At the core node 240, illustrated in detail in FIG. 4A, a space switch 404 connects a plurality of input ports 402A, 402B, . . . , 402Y, 402Z (referred to individually or collectively as 402) to a plurality of output ports 408A, 408B, . . . , 408Y, 408Z (referred to individually or collectively as 408) under control of a slave switch control unit 410. The input ports 402 receive input on respective outbound links 430A, 430B, . . . , 430Y, 430Z (referred to individually or collectively as 430). Similarly, output ports 408 send output on respective inbound links 450A, 450B, . . . , 450Y, 450Z (referred to individually or collectively as 450). Each input port 402 is paired with an output port 408 and a paired input-output port connect to the same edge node. So that edge nodes may communicate with the core node 240, the space switch 404 may direct control data received from a given input port 402 to a master controller 406 via a control output port 412 and an optical to electrical (O/E) converter 414. Conversely, so that the core node 240 may communicate with edge nodes, the master controller 406 may send output to the space switch 404, via an electrical to optical (E/O) converter 416 and a control input port 418, whereat the output may be directed to a given output port 408 through the space switch 404. Based on communication from source nodes 120, the master controller 406 determines a connectivity pattern of input ports 402 to output ports 408 through the space switch 404 and communicates the connectivity pattern to the slave control unit 410.

The output of the control output port 412 is a WDM signal having W wavelengths. During a predetermined time slot, the WDM signal received at the control output port 412 carries control data from a single source node 120. To read the control data, the WDM signal is first demultiplexed at a demultiplexer 458, included in the control output port 412 (see FIG. 4B), into its W constituent wavelengths and the optical signal of each wavelength is processed by the O/E interface 414 to acquire the control data. The control data from all wavelengths is carried by a set of W electrical channels 422 which connect to an input interface 506 of the master controller 406 (see FIG. 5).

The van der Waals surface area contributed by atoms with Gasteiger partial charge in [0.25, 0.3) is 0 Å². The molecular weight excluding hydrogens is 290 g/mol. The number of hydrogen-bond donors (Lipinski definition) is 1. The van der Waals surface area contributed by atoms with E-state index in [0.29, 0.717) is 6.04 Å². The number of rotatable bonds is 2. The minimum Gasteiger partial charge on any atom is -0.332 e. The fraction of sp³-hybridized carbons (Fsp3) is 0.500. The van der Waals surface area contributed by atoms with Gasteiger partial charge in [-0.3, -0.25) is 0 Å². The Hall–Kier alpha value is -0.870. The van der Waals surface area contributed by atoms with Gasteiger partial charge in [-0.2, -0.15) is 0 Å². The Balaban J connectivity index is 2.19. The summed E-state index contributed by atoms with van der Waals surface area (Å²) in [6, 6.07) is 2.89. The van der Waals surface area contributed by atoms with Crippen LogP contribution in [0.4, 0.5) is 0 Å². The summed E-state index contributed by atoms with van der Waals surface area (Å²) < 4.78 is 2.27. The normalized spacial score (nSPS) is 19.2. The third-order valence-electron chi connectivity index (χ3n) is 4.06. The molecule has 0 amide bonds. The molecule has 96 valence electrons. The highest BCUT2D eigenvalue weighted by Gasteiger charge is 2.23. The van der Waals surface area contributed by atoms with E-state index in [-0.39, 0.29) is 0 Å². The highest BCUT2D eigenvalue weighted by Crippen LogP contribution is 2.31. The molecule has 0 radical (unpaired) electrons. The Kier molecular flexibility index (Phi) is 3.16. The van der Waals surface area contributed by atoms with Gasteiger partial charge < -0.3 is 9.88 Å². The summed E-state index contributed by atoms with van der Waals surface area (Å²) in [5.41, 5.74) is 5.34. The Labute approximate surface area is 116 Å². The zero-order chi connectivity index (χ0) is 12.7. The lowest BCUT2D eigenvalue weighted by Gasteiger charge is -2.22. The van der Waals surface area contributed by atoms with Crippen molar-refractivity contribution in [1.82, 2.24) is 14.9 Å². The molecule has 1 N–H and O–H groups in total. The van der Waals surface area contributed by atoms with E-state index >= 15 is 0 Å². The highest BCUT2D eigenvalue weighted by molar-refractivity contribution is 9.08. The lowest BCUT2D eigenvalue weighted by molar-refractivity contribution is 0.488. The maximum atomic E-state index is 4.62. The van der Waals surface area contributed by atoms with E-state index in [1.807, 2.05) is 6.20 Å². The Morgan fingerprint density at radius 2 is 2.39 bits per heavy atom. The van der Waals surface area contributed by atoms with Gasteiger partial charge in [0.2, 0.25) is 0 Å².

The output of the master controller 406 is placed onto a set of W electrical channels 424 which are each processed at the E/O interface 416 and the resulting optical signals of W wavelengths are then multiplexed by a multiplexer 452, included in the control input port 418 (see FIG. 4C), and switched to the appropriate sink node 160 through the space switch 404.

Each of the control functions of the master controller 406 can be implemented in application-specific hardware, which is the preferred implementation when high speed is a requirement. However, in an alternative implementation, the master controller 406 may be loaded with switching software for executing methods exemplary of this invention from a software medium 426 which could be a disk, a tape, a chip or a random access memory containing a file downloaded from a remote source.